Dementia is the UK’s biggest killer – we need political action to save lives

Dementia is the biggest killer - ARUK (1)

By Michael Jones | Tuesday 12 December 2023

Dementia robs us of everything that matters. Our memories. Our connections. Our story.  

And our latest analysis confirms the scale at which it is robbing lives across the UK. In fact, it’s doing more than any other health condition.  

Today, we’ve pulled together the latest data from the three agencies that track official causes of death across the country – the Office for National Statistics (which covers England and Wales), the National Records of Scotland and the Northern Ireland Statistics and Research Agency – to uncover the full scale of dementia’s impact across the UK. 

Our new analysis shows that, in 2022, dementia continued to be the UK’s biggest killer, accounting for more than one in ten of all deaths across the country. In total, it claimed more than 74,000 lives. 

At Alzheimer’s Research UK, we will not stop until we can save people from dementia. And we’ll continue our work to revolutionise the way dementia is treated, diagnosed, and prevented.  

But we can’t do this alone. That’s why – with a General Election likely at some point in 2024 – we’re calling on all political parties to commit to making dementia a priority.  

We hope these statistics will prompt parties from across the political spectrum to share our vision of a future where there is a cure for dementia. One in which people can be free from the fear and heartbreak of this devastating condition.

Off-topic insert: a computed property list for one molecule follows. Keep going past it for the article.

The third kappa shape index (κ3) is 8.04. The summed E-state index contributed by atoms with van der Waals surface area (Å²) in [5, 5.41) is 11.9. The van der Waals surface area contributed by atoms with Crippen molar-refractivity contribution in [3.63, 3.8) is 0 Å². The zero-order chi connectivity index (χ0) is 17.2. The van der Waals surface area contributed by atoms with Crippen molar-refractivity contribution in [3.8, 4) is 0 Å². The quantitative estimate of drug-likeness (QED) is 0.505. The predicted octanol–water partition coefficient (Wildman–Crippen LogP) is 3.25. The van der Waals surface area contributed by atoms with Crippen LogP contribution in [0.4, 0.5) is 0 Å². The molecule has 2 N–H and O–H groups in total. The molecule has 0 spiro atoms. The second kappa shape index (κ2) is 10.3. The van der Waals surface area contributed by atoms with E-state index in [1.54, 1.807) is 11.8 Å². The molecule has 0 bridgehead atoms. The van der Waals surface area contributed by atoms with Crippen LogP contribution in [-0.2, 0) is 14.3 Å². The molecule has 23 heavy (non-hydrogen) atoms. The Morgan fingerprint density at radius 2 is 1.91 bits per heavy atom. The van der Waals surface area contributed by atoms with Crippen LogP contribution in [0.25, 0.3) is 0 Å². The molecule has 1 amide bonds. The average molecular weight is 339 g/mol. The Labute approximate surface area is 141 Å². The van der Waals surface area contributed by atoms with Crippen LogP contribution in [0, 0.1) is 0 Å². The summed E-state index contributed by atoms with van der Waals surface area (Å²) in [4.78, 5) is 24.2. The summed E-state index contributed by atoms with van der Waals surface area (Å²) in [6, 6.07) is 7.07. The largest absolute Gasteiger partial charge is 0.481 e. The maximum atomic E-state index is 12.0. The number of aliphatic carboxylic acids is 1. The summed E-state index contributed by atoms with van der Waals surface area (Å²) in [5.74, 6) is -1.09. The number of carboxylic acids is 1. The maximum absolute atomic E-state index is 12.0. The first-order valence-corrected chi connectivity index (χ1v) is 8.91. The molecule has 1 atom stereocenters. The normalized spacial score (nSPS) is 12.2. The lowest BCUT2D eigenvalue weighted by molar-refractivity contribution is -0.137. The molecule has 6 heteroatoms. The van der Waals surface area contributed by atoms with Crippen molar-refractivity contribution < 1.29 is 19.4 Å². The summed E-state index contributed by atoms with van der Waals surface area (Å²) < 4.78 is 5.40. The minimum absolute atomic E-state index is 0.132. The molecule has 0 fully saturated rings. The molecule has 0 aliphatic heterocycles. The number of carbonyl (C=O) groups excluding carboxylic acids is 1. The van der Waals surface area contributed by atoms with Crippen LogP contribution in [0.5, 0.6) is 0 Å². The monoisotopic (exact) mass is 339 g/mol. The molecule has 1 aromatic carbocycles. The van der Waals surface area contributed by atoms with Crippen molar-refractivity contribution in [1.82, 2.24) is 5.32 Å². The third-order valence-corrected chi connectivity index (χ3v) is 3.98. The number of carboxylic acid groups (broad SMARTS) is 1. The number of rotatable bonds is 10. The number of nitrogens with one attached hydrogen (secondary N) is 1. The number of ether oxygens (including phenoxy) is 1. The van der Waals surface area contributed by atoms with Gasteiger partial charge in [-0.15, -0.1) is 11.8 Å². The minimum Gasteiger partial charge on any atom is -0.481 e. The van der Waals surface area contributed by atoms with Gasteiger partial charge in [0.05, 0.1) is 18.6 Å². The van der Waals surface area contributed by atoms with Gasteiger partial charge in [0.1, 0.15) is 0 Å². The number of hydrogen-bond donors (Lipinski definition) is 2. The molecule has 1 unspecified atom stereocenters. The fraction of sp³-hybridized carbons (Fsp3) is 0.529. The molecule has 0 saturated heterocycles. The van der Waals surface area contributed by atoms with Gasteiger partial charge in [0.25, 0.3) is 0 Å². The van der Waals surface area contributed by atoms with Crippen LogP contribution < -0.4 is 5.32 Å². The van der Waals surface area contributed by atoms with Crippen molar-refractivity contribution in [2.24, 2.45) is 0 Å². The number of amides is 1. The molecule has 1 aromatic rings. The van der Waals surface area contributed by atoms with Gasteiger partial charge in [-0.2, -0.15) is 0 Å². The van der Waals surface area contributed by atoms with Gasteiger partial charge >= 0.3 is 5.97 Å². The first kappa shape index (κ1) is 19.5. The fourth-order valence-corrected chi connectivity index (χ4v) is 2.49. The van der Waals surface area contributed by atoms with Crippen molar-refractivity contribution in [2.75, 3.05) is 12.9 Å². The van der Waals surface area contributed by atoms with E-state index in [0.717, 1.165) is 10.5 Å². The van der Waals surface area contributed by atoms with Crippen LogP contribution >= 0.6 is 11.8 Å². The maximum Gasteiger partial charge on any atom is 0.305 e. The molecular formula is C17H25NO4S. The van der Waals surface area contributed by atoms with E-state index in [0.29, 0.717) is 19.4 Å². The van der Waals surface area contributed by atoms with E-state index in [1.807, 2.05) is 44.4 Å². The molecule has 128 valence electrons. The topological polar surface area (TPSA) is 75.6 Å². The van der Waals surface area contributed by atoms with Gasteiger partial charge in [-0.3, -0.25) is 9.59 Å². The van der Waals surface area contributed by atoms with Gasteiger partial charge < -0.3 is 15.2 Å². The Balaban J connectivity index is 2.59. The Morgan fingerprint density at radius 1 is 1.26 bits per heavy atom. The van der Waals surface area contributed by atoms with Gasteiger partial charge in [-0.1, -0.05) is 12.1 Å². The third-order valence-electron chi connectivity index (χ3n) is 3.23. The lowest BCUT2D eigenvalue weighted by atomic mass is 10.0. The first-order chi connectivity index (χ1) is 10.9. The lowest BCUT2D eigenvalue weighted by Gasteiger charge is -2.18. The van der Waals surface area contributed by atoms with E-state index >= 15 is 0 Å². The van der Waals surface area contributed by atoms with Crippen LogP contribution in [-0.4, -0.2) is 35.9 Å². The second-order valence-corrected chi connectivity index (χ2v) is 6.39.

Let’s take a closer look at what the data show – and what they don’t.  

What do the new data show? 

Last year, dementia took the lives of 74,261 people across the UK – that’s about 5,000 more than 2021, and a 7.1% increase.  

But how does dementia cause death? As diseases like Alzheimer’s or vascular dementia progress, they damage more and more of the brain. This damage eventually affects areas of the brain that control the body, causing systems to go wrong and shut down, eventually leading to death.  

And how do these figures compare to other conditions? Over the past two decades, deaths from many major common conditions, including heart disease, lung cancer and cerebrovascular disease (which includes strokes and aneurysms) have fallen. At the same time, deaths from dementia have risen. 

It’s long been clear that dementia affects women more than men – it has been the leading cause of death in women in the UK since 2011. And women continued to be at greater risk last year, with 48,000 dying from the condition compared with over 26,000 men.  

Among the devolved nations, Northern Ireland had the highest dementia death rate at 11.8%, compared with 11.4% in England and Wales, and 10% in Scotland. 

Shelle Luscombe knows too well the human toll behind these figures, having lost both her parents to dementia. “Seeing the impact dementia had on my dad and then my mum was devastating. It’s a cruel condition and, as things stand, anyone diagnosed faces a very bleak and terrifying one-way street, which wreaks havoc on the whole family,” she told us.  

“This new analysis from Alzheimer’s Research UK is a massive wake-up call. We need action now if we’re to stand a chance of changing the outcome for the next generation and beyond”. 

Does this paint an accurate picture?  

Despite the stark picture these figures present, we fear they are almost certainly an underestimate.  

That’s because many people with dementia don’t ever receive a formal diagnosis. And this, in turn, means that the fact they have dementia would be unlikely to appear on their death certificate.  

In fact, around one in three people over 65 with dementia in England, Northern Ireland and Wales remain undiagnosed. In Scotland it’s around two in three.